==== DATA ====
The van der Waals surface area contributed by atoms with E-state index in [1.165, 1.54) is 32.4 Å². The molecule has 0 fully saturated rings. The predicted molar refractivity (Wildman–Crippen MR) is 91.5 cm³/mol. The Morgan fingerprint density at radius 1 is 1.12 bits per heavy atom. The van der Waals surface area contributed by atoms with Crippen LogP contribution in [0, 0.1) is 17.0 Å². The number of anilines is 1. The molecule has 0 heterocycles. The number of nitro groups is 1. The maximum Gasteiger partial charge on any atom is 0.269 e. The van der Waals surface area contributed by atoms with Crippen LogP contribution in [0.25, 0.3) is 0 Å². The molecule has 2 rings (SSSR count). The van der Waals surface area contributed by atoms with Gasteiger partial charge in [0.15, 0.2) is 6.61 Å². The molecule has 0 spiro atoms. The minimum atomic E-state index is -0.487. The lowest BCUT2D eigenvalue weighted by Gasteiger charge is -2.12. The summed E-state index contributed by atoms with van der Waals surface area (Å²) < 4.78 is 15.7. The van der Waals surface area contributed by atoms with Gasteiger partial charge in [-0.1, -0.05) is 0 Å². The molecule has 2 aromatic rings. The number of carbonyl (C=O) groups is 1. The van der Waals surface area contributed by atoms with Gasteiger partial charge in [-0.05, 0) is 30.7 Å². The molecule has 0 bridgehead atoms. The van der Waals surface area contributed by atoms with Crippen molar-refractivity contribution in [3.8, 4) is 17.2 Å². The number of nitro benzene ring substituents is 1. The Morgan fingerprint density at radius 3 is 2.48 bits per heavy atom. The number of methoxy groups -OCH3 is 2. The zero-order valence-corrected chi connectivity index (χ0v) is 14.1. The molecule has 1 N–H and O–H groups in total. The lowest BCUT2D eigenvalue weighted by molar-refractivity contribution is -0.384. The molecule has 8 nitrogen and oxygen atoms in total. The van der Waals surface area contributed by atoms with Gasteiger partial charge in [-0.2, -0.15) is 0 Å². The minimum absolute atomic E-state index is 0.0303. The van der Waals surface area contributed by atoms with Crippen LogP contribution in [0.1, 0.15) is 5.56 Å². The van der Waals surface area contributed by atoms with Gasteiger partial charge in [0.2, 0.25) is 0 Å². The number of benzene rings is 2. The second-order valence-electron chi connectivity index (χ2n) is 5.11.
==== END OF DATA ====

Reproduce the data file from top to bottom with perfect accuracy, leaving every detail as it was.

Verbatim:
The van der Waals surface area contributed by atoms with E-state index in [1.165, 1.54) is 32.4 Å². The molecule has 0 fully saturated rings. The predicted molar refractivity (Wildman–Crippen MR) is 91.5 cm³/mol. The Morgan fingerprint density at radius 1 is 1.12 bits per heavy atom. The van der Waals surface area contributed by atoms with Crippen LogP contribution in [0, 0.1) is 17.0 Å². The number of anilines is 1. The molecule has 0 heterocycles. The number of nitro groups is 1. The maximum Gasteiger partial charge on any atom is 0.269 e. The van der Waals surface area contributed by atoms with Crippen LogP contribution in [0.25, 0.3) is 0 Å². The molecule has 2 rings (SSSR count). The van der Waals surface area contributed by atoms with Gasteiger partial charge in [0.15, 0.2) is 6.61 Å². The molecule has 0 spiro atoms. The minimum atomic E-state index is -0.487. The lowest BCUT2D eigenvalue weighted by Gasteiger charge is -2.12. The summed E-state index contributed by atoms with van der Waals surface area (Å²) < 4.78 is 15.7. The van der Waals surface area contributed by atoms with Gasteiger partial charge in [-0.1, -0.05) is 0 Å². The molecule has 2 aromatic rings. The number of carbonyl (C=O) groups is 1. The van der Waals surface area contributed by atoms with Gasteiger partial charge in [-0.05, 0) is 30.7 Å². The molecule has 0 bridgehead atoms. The van der Waals surface area contributed by atoms with Crippen molar-refractivity contribution in [3.8, 4) is 17.2 Å². The number of nitro benzene ring substituents is 1. The Morgan fingerprint density at radius 3 is 2.48 bits per heavy atom. The number of methoxy groups -OCH3 is 2. The zero-order valence-corrected chi connectivity index (χ0v) is 14.1. The molecule has 1 N–H and O–H groups in total. The lowest BCUT2D eigenvalue weighted by molar-refractivity contribution is -0.384. The molecule has 8 nitrogen and oxygen atoms in total. The van der Waals surface area contributed by atoms with Gasteiger partial charge in [-0.2, -0.15) is 0 Å². The minimum absolute atomic E-state index is 0.0303. The van der Waals surface area contributed by atoms with Crippen LogP contribution in [0.1, 0.15) is 5.56 Å². The van der Waals surface area contributed by atoms with Gasteiger partial charge in [0.2, 0.25) is 0 Å². The number of benzene rings is 2. The second-order valence-electron chi connectivity index (χ2n) is 5.11.